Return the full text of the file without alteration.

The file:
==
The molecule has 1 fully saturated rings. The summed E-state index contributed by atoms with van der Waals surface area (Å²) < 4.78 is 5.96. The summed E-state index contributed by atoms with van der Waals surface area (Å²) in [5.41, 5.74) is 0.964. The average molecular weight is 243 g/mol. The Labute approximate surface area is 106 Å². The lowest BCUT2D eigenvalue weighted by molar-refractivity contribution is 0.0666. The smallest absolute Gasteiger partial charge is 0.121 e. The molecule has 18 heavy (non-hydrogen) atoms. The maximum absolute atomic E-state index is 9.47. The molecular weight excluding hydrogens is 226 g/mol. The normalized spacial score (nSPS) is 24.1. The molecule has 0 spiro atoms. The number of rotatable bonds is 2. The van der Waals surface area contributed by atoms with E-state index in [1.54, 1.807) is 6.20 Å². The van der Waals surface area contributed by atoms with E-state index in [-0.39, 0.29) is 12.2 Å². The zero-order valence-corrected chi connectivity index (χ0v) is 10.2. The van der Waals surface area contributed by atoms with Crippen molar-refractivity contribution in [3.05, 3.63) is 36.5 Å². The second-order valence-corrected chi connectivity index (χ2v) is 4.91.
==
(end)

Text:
The molecule has 1 fully saturated rings. The summed E-state index contributed by atoms with van der Waals surface area (Å²) < 4.78 is 5.96. The summed E-state index contributed by atoms with van der Waals surface area (Å²) in [5.41, 5.74) is 0.964. The average molecular weight is 243 g/mol. The Labute approximate surface area is 106 Å². The lowest BCUT2D eigenvalue weighted by molar-refractivity contribution is 0.0666. The smallest absolute Gasteiger partial charge is 0.121 e. The molecule has 18 heavy (non-hydrogen) atoms. The maximum absolute atomic E-state index is 9.47. The molecular weight excluding hydrogens is 226 g/mol. The normalized spacial score (nSPS) is 24.1. The molecule has 0 spiro atoms. The number of rotatable bonds is 2. The van der Waals surface area contributed by atoms with E-state index in [1.54, 1.807) is 6.20 Å². The van der Waals surface area contributed by atoms with E-state index in [-0.39, 0.29) is 12.2 Å². The zero-order valence-corrected chi connectivity index (χ0v) is 10.2. The van der Waals surface area contributed by atoms with Crippen molar-refractivity contribution in [3.05, 3.63) is 36.5 Å². The second-order valence-corrected chi connectivity index (χ2v) is 4.91.